Electronic Frontier Canada cirulated this letter among top mathematicians and computer scientists. Fourteen of the leading cryptography experts in the country signed letter, or a letter very similar to this. These letters were delivered to Industry Canada on Monday, April 20, 1998 as part of EFC's formal submission.

March 20, 1998
Helen McDonald
Director General, Policy Development
Task Force on Electronic Commerce
Industry Canada
20th Floor, 300 Slater Street
Ottawa, ON   K1A 0C8

Dear Ms. McDonald:

We are writing in reference to your call for public comments to the document "A Cryptography Policy Framework for Electronic Commerce -- Building Canada's Information Economy and Society", available on the world-wide web at: http://strategis.ic.gc.ca/crypto

To make clear out credentials, we are some of Canada's leading scientists, engineers, and mathematicians with knowledge and expertise in cryptography, representing both business and academia.

We wish to express our firm opposition to any policy or legislation that would limit or prohibit the manufacture, import/export, or use of strong encryption (without key recovery) for stored data or real-time communications.

In particular, we are firmly opposed to the following proposals, (as detailed in Part 4: Policy Options of the document mentioned above).

1.
"the government could prohibit the manufacture, import, and use of non-key-recovery [encryption] products in Canada."

2.
"Carriers [of real-time telecommunications] would be prohibited from transmitting messages unless in plaintext or encrypted by key-recovery hardware or software."

3.
"The export of strong cryptography would only be permitted if the products had approved key-recovery provisions."
It is our informed opinion that such policy or legislation would be unconstitutional, harmful to Canadian society, detrimental to the Canadian economy, and, in the end, simply unenforceable.

First, it would unreasonably and unconstitutionally infringe upon the right of Canadians to freedom of expression, as guaranteed by the Charter of Rights and Freedoms.

Second, it would unreasonably deny Canadians the opportunity to use strong encryption products to exercise their right to privacy and to protect the confidentiality of their personal communications.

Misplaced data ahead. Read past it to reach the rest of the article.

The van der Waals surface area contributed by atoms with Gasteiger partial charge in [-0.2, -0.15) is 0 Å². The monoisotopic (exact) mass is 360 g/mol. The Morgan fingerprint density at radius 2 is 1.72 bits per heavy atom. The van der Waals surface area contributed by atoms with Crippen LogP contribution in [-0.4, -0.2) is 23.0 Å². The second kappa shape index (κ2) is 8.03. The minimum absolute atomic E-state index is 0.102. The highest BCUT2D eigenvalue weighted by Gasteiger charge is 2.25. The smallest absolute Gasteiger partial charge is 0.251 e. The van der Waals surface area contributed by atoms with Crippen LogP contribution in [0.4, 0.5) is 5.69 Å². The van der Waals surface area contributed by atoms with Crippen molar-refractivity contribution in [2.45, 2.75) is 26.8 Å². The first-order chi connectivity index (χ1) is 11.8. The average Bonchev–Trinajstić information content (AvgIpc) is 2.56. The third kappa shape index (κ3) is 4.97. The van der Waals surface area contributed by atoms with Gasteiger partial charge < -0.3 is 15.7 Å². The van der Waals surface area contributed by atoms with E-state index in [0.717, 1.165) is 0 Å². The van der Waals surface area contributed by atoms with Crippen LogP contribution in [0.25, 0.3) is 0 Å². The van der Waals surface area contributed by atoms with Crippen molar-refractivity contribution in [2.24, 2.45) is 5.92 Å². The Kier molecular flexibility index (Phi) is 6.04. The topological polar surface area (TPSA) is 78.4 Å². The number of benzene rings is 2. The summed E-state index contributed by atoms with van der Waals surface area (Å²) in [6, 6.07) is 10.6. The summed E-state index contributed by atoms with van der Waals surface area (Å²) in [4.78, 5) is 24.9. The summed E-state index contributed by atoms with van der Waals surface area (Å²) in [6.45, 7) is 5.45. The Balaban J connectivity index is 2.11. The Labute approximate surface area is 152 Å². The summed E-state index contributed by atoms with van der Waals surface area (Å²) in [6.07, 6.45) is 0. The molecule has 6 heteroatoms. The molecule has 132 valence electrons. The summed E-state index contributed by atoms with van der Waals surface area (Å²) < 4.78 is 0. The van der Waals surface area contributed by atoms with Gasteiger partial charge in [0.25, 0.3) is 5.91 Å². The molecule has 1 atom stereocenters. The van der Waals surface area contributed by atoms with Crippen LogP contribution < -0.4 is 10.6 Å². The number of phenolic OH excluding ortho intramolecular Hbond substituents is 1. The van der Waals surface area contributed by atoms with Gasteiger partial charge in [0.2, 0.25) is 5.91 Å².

Third, it would unreasonably hinder and interfere with the use of encryption products whose legitimate use is essential to the transition to a wired economy. Strong encryption is essential to the growth and success of electronic commerce.

Any requirement for key-escrow or key-recovery creates an unnecessary risk of unlawful interception of personal communications, or unlawful access to sensitive financial transaction data by criminals.

Fourth, and finally, it would be unenforceable in practice, since the basic mathematical and algorithmic methods for strong encryption (without key recovery) are published and well known and can easily be implemented in software by any bright high-school student with access to a personal computer. Such strong encryption software is already widely available on the Internet, for anyone to download, for free.

Your sincerely,





The following people signed letters similar to the one above:

Scott Vanstone, PhD,
University of Waterloo (co-author, Handbook of Applied Cryptography, CRC Press, 1997)
Charles Rackoff, PhD,
University of Toronto
Carlisle M. Adams, PhD,
Entrust Technologies
Sharon Boeyen,
Senior Consultant, Advanced Security Technology Group, Entrust Technologies
Helmut Jurgensen, PhD,
University of Western Ontario
Alfred Menezes, PhD,
University of Waterloo (co-author, Handbook of Applied Cryptography, CRC Press, 1997)
Robert J. Zuccherato, PhD,
Entrust Technologies
Paul C. van Oorschot, PhD,
(co-author, Handbook of Applied Cryptography, CRC Press, 1997)
Michael J. Wiener,
Senior Cryptologist, Entrust Technologies
Howard Heys, PhD,
Memorial University of Newfoundland
Hugh C. Williams, PhD,
University of Manitoba
Gordon Agnew, PhD,
University of Waterloo
Ian Goldberg,
Researcher, University of California, Berkeley, Internet Security, Authentication, Applications, and Cryptography Research Group
Rob Lambert,
Certicom Corporation

(A few more signatures were faxed in to EFC at the last moment. These will be added to our online list shortly.)